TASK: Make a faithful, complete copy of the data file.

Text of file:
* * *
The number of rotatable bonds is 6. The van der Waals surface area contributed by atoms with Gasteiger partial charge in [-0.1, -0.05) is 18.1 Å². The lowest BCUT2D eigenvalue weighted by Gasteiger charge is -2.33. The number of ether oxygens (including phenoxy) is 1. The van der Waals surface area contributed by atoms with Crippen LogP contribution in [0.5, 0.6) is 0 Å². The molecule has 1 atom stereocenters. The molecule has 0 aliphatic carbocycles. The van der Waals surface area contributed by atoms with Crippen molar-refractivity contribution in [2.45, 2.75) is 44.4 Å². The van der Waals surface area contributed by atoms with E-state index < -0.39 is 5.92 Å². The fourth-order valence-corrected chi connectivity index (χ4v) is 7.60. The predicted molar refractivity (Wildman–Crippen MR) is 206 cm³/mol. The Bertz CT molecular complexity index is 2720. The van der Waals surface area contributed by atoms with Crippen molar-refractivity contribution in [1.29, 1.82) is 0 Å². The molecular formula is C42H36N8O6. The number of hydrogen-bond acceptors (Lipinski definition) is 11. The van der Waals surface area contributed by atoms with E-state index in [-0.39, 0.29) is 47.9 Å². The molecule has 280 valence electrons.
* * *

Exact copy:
The number of rotatable bonds is 6. The van der Waals surface area contributed by atoms with Gasteiger partial charge in [-0.1, -0.05) is 18.1 Å². The lowest BCUT2D eigenvalue weighted by Gasteiger charge is -2.33. The number of ether oxygens (including phenoxy) is 1. The van der Waals surface area contributed by atoms with Crippen LogP contribution in [0.5, 0.6) is 0 Å². The molecule has 1 atom stereocenters. The molecule has 0 aliphatic carbocycles. The van der Waals surface area contributed by atoms with Crippen molar-refractivity contribution in [2.45, 2.75) is 44.4 Å². The van der Waals surface area contributed by atoms with E-state index < -0.39 is 5.92 Å². The fourth-order valence-corrected chi connectivity index (χ4v) is 7.60. The predicted molar refractivity (Wildman–Crippen MR) is 206 cm³/mol. The Bertz CT molecular complexity index is 2720. The van der Waals surface area contributed by atoms with Crippen molar-refractivity contribution in [1.29, 1.82) is 0 Å². The molecular formula is C42H36N8O6. The number of hydrogen-bond acceptors (Lipinski definition) is 11. The van der Waals surface area contributed by atoms with E-state index in [-0.39, 0.29) is 47.9 Å². The molecule has 280 valence electrons.